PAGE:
T.J. Cloutier, one of the last real road gamblers, stands up suddenly and reaches across the felt to shake hands. He is done in again, another bad beat in a never-ending series. Not so bad as at the 2000 World Series, when a 9 showed up on the river and commenced a slide in which he lost more than $1 million in prize money on fifth-street pulls. But bad. This time, with only three players left at the Bicycle Casino's Legends of Poker tournament in Los Angeles, he had pocket jacks to the Dot Com Kid's 7s, and all-in—his chips pushed into one confident pile—he watches as the young millionaire, a 10-to-l underdog, nailed a third seven on the turn.
"That's poker," Cloutier says, walking away, though by the look of his clenched jaw he doesn't seem terribly convinced of the game's justice at the moment. Ever since he left the Texas oil fields in the 1970s (he was a tight end in the CFL before that) to make his living in the back rooms of crawfish parlors and dance halls—"fading the white line," as he pursued games through the South—he's accepted the contract that says his wit and nerve can be voided at any time by a 7 on fourth street. But over and over?
The Dot Com Kid, the impeccably dressed Paul Phillips, now has only tournament veteran Mel Judah to contend with for a first-place prize of $579,375. This is big money, even for a 31-year-old who cashed out at the peak of the Internet mania—he joined Go2Net in 1996 as a tech guy, then made a bundle in a 2000 merger—and retired to a life of cards in Las Vegas. No fading the white line for him. Phillips didn't mean to retire strictly to a life of cards, but these deep-money tournaments, swelled by an explosion of "stationary targets," as Phillips politely calls the amateurs, has made it unlikely he will ever take up golf, as he keeps promising. For a $5,000 buy-in and three days of concentration here in L.A., he is well on his way toward another million.
But everybody's getting rich these days at no-limit Texas Hold 'em, in which each player makes his best poker hand from any combination of his two down (or hole, or pocket) cards and the five communal cards turned faceup—three coming at once (the flop), followed by the turn (or fourth street) and the river (fifth street). Any player can bet all his chips at any time. T.J., for all his recent bad luck, is still getting rich, pocketing a third-place prize of $146,775. It's been a long time since he says he had to worry about "keeping the cheat off me" in rough-and-tumble joints. He once heard about a rich game in Baton Rouge, found it and inquired of the bouncer (through a speakeasy-style peephole) whether he could pass safely through this door again if he happened to win. "You know," the bouncer said thoughtfully, as if nobody had ever had the sense to ask that before, "you might try another game."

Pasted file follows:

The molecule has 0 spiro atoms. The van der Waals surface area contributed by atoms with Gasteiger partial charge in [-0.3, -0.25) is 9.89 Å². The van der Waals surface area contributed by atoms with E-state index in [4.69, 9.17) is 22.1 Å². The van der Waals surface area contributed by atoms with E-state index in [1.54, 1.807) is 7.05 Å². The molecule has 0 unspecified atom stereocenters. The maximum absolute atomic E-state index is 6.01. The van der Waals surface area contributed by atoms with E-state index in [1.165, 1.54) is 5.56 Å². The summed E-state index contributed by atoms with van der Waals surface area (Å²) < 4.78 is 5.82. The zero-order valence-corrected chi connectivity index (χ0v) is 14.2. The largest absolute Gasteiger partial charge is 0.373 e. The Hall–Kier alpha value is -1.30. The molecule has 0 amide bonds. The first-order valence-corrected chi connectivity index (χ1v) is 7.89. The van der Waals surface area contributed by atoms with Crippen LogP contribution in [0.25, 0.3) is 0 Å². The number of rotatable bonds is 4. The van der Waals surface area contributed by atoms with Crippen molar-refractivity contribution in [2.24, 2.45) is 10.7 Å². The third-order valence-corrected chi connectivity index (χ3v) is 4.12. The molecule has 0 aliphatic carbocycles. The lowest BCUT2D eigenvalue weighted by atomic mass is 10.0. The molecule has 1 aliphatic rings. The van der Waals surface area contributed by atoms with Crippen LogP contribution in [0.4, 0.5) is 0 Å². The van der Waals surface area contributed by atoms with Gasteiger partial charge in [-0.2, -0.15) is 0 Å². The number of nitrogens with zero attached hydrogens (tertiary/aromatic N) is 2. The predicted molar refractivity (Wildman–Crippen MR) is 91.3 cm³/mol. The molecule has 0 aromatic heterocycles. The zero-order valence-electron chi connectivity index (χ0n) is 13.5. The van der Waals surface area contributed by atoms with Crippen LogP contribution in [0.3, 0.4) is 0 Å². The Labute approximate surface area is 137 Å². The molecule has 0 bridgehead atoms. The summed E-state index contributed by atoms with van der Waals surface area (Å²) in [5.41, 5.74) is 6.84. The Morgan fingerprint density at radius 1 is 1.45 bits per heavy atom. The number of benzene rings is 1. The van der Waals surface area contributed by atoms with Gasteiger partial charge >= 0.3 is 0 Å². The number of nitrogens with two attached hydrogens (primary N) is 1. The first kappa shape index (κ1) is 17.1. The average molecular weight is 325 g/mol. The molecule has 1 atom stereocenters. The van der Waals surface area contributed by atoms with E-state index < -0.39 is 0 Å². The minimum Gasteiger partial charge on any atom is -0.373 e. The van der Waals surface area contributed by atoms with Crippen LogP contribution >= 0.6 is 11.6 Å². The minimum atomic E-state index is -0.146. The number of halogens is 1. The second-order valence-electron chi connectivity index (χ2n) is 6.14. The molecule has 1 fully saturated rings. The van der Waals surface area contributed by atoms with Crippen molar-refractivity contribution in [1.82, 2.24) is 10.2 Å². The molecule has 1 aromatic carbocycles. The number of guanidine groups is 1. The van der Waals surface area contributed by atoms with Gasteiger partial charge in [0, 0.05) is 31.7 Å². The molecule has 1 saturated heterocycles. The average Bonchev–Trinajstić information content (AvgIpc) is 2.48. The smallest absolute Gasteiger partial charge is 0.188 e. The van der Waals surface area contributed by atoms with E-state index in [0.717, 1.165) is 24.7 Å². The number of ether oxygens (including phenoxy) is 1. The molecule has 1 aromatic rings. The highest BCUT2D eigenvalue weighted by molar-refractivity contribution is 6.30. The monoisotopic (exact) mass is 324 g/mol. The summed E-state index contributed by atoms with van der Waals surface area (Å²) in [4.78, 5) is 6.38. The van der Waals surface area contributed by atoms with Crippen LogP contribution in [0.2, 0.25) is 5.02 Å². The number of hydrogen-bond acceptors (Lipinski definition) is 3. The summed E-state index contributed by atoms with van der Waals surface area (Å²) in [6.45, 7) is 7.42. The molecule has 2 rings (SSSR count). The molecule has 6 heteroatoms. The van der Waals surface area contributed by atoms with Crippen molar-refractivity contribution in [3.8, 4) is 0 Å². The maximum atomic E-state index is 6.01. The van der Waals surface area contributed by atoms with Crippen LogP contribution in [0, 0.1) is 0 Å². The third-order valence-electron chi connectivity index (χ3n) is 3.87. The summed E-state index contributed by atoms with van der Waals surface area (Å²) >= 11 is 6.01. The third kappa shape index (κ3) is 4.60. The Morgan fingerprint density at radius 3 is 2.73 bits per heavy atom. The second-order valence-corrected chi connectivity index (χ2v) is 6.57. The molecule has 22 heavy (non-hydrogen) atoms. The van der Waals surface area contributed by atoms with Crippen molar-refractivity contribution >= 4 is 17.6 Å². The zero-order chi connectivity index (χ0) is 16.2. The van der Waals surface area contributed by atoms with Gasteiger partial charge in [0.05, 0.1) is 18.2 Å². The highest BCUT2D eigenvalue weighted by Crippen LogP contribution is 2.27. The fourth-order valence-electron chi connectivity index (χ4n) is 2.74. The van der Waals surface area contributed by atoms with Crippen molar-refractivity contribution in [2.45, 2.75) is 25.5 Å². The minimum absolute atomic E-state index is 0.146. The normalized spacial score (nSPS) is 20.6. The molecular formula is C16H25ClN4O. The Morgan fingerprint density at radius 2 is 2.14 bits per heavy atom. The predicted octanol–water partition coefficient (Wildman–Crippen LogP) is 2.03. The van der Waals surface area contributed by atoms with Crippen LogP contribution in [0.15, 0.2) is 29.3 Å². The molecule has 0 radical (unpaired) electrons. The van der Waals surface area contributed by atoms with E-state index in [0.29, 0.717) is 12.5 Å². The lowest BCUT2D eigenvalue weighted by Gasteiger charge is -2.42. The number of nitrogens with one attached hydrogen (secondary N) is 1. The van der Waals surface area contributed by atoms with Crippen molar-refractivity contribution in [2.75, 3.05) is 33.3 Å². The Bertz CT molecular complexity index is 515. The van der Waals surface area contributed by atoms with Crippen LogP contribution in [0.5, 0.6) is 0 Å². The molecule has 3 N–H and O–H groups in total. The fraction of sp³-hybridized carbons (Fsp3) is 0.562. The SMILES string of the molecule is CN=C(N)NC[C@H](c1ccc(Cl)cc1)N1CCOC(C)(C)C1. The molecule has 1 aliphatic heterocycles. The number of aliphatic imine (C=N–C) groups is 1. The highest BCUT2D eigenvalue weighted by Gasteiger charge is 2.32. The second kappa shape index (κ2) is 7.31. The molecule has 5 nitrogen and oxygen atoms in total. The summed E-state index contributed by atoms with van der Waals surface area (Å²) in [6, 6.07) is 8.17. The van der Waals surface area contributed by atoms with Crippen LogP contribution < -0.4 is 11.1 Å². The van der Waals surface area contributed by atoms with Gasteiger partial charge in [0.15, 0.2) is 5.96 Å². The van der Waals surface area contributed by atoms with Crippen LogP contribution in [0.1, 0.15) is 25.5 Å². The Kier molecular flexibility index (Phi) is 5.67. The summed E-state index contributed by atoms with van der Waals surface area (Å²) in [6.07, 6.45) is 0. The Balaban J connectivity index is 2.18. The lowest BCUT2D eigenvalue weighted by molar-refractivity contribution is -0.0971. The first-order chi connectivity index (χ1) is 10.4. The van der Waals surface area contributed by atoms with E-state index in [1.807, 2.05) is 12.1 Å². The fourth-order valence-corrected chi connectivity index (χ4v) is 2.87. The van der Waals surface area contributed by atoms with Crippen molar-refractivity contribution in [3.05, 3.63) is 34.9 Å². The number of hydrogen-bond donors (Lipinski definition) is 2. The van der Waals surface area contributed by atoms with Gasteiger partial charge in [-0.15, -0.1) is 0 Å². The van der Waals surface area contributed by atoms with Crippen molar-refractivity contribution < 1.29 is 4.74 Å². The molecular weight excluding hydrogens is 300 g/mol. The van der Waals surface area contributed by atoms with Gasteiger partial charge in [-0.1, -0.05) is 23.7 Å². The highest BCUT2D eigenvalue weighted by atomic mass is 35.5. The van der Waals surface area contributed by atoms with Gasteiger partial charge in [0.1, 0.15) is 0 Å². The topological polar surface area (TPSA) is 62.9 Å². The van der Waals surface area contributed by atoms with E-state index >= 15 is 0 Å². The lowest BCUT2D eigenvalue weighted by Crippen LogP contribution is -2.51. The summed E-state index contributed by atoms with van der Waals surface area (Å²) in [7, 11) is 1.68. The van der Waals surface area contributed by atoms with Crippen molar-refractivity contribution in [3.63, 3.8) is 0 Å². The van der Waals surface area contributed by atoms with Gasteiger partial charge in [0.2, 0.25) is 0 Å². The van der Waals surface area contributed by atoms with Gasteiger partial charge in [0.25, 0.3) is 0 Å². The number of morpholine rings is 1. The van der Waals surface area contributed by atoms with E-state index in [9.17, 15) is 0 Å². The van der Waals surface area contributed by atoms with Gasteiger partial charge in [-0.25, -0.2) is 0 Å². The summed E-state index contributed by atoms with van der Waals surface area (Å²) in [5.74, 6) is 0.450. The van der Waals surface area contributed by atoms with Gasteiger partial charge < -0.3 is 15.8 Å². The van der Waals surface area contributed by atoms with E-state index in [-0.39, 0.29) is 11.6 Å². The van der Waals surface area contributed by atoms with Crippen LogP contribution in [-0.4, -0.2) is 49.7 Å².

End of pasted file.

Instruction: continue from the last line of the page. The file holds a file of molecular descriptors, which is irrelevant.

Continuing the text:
Now he can play in above-board tournaments made squeaky-clean by state-licensed casinos, online gambling sites and television exposure. Mainly television exposure. The World Series of Poker on ESPN is partly responsible for the boom, but that's only an annual event. The hot new programming is the World Poker Tour, a kind of reality TV on the Travel Channel that's turned 13 casino stops from Los Angeles to Costa Rica into two-hour Greek tragedies. Thanks to color commentators, card cams that reveal the hole cards to the audience, and pop-up graphics showing the players' odds—not to mention the pornographic presentation of the cash, spilled onto the green felt like a money shot—man's outlandish hubris is on full display.